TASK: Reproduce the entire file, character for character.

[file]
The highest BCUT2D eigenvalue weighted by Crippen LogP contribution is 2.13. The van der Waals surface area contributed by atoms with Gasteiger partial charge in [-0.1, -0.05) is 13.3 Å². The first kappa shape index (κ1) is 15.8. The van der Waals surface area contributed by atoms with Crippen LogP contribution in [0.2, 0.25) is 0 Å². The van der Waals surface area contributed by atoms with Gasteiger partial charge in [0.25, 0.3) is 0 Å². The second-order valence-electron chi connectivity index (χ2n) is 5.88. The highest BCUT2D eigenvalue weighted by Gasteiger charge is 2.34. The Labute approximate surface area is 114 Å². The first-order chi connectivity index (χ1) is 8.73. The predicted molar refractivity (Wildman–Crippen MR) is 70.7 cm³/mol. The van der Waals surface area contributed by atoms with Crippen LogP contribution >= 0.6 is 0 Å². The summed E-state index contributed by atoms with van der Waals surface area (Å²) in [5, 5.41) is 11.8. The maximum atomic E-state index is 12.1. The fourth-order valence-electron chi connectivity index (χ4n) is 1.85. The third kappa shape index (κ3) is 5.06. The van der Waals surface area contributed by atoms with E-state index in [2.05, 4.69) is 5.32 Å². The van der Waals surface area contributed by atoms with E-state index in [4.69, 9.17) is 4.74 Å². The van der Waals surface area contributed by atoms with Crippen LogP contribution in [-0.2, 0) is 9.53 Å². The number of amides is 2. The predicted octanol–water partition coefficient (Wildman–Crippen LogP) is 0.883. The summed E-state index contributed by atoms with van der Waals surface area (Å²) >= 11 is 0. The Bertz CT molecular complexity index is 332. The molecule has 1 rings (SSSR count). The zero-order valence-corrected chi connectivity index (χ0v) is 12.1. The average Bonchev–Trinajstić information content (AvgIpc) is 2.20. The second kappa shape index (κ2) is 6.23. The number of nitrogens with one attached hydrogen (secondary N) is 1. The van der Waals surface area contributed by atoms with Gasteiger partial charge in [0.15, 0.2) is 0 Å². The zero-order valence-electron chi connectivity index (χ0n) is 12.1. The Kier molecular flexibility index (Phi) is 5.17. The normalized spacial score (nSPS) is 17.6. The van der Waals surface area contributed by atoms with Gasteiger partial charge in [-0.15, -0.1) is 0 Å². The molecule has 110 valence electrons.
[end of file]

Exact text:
The highest BCUT2D eigenvalue weighted by Crippen LogP contribution is 2.13. The van der Waals surface area contributed by atoms with Gasteiger partial charge in [-0.1, -0.05) is 13.3 Å². The first kappa shape index (κ1) is 15.8. The van der Waals surface area contributed by atoms with Crippen LogP contribution in [0.2, 0.25) is 0 Å². The van der Waals surface area contributed by atoms with Gasteiger partial charge in [0.25, 0.3) is 0 Å². The second-order valence-electron chi connectivity index (χ2n) is 5.88. The highest BCUT2D eigenvalue weighted by Gasteiger charge is 2.34. The Labute approximate surface area is 114 Å². The first-order chi connectivity index (χ1) is 8.73. The predicted molar refractivity (Wildman–Crippen MR) is 70.7 cm³/mol. The van der Waals surface area contributed by atoms with Crippen LogP contribution >= 0.6 is 0 Å². The summed E-state index contributed by atoms with van der Waals surface area (Å²) in [5, 5.41) is 11.8. The maximum atomic E-state index is 12.1. The fourth-order valence-electron chi connectivity index (χ4n) is 1.85. The third kappa shape index (κ3) is 5.06. The van der Waals surface area contributed by atoms with E-state index in [2.05, 4.69) is 5.32 Å². The van der Waals surface area contributed by atoms with E-state index in [4.69, 9.17) is 4.74 Å². The van der Waals surface area contributed by atoms with Crippen LogP contribution in [-0.2, 0) is 9.53 Å². The number of amides is 2. The predicted octanol–water partition coefficient (Wildman–Crippen LogP) is 0.883. The summed E-state index contributed by atoms with van der Waals surface area (Å²) >= 11 is 0. The Bertz CT molecular complexity index is 332. The molecule has 1 rings (SSSR count). The zero-order valence-corrected chi connectivity index (χ0v) is 12.1. The average Bonchev–Trinajstić information content (AvgIpc) is 2.20. The second kappa shape index (κ2) is 6.23. The number of nitrogens with one attached hydrogen (secondary N) is 1. The van der Waals surface area contributed by atoms with Gasteiger partial charge in [0.15, 0.2) is 0 Å². The zero-order valence-electron chi connectivity index (χ0n) is 12.1. The Kier molecular flexibility index (Phi) is 5.17. The normalized spacial score (nSPS) is 17.6. The van der Waals surface area contributed by atoms with Gasteiger partial charge in [-0.15, -0.1) is 0 Å². The molecule has 110 valence electrons.